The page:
The Volkswagen Taos is all-new for 2022.
Volkswagen arrived late to the utility vehicle game, entering the market in 2009 with the Tiguan. Since then, the automaker has introduced four more models, including the all-electric ID.4. For 2022, Volkswagen has come full circle, introducing the all-new Taos, a subcompact model. The Taos is roughly the size of the original Tiguan, which now occupies the compact range.
The 2022 Volkswagen Taos comes in S ($22,295 (FWD)/$25,040 (AWD)), SE ($27,245/$28,695), and SEL ($31,490/$33,045) trims. Add $1,195 for the destination charge. This model seats five.
Volkswagen Taos Styling
The Taos, named for a historic Native American community in New Mexico, aligns with the entire VW utility vehicle design philosophy. It shares design cues with the larger Volkswagen models, but with a more minimalist expression. Elegant lighting elements, distinctive character lines, basic body sculpting, and a hatchback-like rear are features of note. No, it won’t win a design contest, but the Taos is practical.
Inside, the cabin continues with the minimalist approach. The center console is clean and well organized. Buttons, dials, and switches control the display screen and HVAC. Depending on the model, there is more soft-touch materials than plastics, although the brightwork touches and piano black trim are attractive touches. Cloth seats are standard, but the available synthetic leather feels better and is breathable. Move up to the top trim and real hides come in.
All trims come with full power accessories. Heated front seats, a heated steering wheel, heated side mirrors, and heated windshield washer nozzles are available. Dual-zone climate control is exclusive to the SEL.
Four Seats or Five
On paper, the Taos sits five, but that is a stretch. Three children on the back seat or two adults is the ideal. The problem isn’t the legroom, which is sizable for the class. Instead, it is the usual hip room that makes things a bit cozy for all. The front seats are comfortable for the average-sized adult, but anyone approaching six-feet may find it a bit short on thigh support. Nevertheless, the side and back support is admirable.
The Taos’ storage capacity is quite decent, measuring upwards of 27.9 cubic feet behind the second row. Fold down the rear seat and the Taos frees up to 65.9 cubic feet. That’s enough space to hold camping and sporting gear for two.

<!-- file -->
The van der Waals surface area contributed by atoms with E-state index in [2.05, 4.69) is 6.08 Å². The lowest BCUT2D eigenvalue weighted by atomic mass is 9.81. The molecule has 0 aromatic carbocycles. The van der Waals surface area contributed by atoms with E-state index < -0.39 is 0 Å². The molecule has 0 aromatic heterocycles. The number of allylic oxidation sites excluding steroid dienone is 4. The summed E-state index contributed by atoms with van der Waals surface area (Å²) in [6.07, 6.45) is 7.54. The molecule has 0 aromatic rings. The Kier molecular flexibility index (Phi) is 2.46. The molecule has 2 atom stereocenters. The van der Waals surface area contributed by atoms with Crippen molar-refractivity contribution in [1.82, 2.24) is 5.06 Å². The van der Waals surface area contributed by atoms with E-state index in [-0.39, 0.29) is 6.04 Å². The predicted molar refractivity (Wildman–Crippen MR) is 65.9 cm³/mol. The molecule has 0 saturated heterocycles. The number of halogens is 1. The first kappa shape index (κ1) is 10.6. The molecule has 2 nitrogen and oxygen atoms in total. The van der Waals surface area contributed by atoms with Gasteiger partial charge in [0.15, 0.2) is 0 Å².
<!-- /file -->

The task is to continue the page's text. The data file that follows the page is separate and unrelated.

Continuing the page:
Safety & Tech
Some of the driver-assist safety features that should be standard are extra in the Taos. For instance, automatic emergency braking is nearly universally offered by manufacturers today. But with the Taos, it is bundled within a $995 spend-up package. That grouping includes active lane control, blind-spot monitoring, and automatic high beams. Move up through the trim range and the options become standard. Rear parking sensors and an automatic dimming rearview mirror are included with the SEL model. Adaptive cruise control and rear parking sensors are available.
On the tech front, the base Taos comes with a 6.5-inch touchscreen display and an 8-inch digital cockpit display. Bluetooth, Apple CarPlay, Android Auto, a Wi-Fi hotspot, two USB ports, and four speakers are standard. Among the upgrades are an 8-inch touch-screen display, navigation, an additional USB port, satellite radio, and wireless charging. No models offer a head-up display, which is unusual in this class.
On the Road
Every VW Taos is fitted with a turbocharged 1.5-liter four-cylinder engine. This motor generates 158 horsepower and 184 pound-feet of torque. Power travels to the front wheels utilizing an 8-speed automatic transmission or to all four wheels with a 7-speed dual-clutch transmission.
Though small, the engine is ideal for this model thanks to the boosted technology. We found the Taos delivers ample step-off acceleration and decent passing power. You will notice some differences between the transmissions and how they feed power to the wheels. For instance, the dual-clutch transmission supplies more kick in the lower gears. Also, the all-wheel-drive models come with a multi-link rear suspension, which is an upgrade over the torsen beam suspension in front-wheel drive. The result is a more composed driving experience with improved steering, especially when based on the drive mode. We found the brakes firm and the riding experience above average for a small vehicle. Body roll is detected with every twist and turn, but that’s common for nearly all high-profile vehicles. Importantly, the amount was small for this model.
The Taos occupies the entry-level SUV segment and goes up against such formidable competitors as the all-new Toyota Corolla Cross, Honda HR-V, and the Subaru Crosstrek. Its peppy engine is an advantage, but we think that having to pay extra for certain safety equipment detracts from this offering.
Choosing the mid-level SE makes sense as this trim brings in improved upholstery, heated front seats, a better audio package, more safety gear, and wireless phone charging. A panoramic sunroof ($1,200) may be worth the splurge, putting your cost close to $30,000 without all-wheel drive. All in all, the Taos finds it place in Volkswagen’s utility vehicle range. It gets the job done, but some of its competitors do it cheaper.
See Also — End of the Road for the Volkswagen Beetle
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